Alexa Lim Haas, Agua Viva, 2017. 6 minutes, 46 seconds. Voice by Mengda Zhang. Courtesy of the artist.
New York-based animator Alexa Lim Haas uses a fluid, improvisational line to create contemplative animations that deal with language, gesture, and intimacy. Lim Haas, an American mixed daughter to a Chinese-Filipina mother, has said she grew up using “body language, big smiles, [and] tender touches” to communicate with her Filipino family, many of whom worked in different areas of the service industry. For her, the immediacy of line serves as a direct extension of the communicative hand, a recurring figure throughout her drawings and animations.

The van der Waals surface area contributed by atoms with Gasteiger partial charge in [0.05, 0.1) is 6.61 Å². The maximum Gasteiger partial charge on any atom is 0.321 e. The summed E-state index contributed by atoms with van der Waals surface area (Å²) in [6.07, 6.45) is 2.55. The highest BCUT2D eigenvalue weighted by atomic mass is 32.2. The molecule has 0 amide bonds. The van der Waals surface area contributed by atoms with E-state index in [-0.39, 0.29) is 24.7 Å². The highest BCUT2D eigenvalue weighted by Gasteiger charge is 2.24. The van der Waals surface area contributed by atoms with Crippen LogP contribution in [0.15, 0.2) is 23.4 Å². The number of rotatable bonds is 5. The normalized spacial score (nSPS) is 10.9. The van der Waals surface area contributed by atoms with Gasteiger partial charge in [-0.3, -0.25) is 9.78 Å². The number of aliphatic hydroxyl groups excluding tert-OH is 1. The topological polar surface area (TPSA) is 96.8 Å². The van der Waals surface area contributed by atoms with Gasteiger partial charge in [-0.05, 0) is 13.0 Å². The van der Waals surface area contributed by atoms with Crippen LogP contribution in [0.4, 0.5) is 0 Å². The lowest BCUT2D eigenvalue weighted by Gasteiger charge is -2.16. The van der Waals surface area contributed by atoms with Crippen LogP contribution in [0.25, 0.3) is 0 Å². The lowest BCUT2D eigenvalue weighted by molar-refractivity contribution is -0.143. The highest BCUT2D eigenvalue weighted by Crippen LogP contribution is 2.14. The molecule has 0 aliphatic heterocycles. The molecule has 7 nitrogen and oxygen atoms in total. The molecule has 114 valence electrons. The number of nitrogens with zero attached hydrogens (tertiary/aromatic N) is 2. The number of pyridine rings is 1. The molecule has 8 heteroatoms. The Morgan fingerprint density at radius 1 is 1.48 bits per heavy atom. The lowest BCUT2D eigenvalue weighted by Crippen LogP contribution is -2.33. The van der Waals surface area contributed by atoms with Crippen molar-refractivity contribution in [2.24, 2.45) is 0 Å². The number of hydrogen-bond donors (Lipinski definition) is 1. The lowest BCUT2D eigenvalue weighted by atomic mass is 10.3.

In Agua Viva, Lim Haas’s first major solo work, the inner monologue of a Chinese manicurist is interwoven with her workdays at a Miami salon. While she waits to open shop, she savors her morning solitude. “Words are so solid, but my thoughts are so fluid”, she thinks, articulating the language gap between herself and the people around her. Narrow shots of held, manicured, and massaged hands and feet play to the rhythmic voice-over of “simple words that translate” like “welcome”, “cuticle”, “round or square” and “arthritis”. Her mind wanders in daydream sequences. She imagines an anxious underwater scenario: her arms and legs, more numerous with frenetic lines, are like the tentacles of the jellyfish that surround her. The performance of drawing manifests in shapes and forms that merge, overlap, and multiply. Through a vibrant, liquid and expressive visual language, Lim Haas renders that which words cannot.
To see more of Lim Haas’s work, visit her website.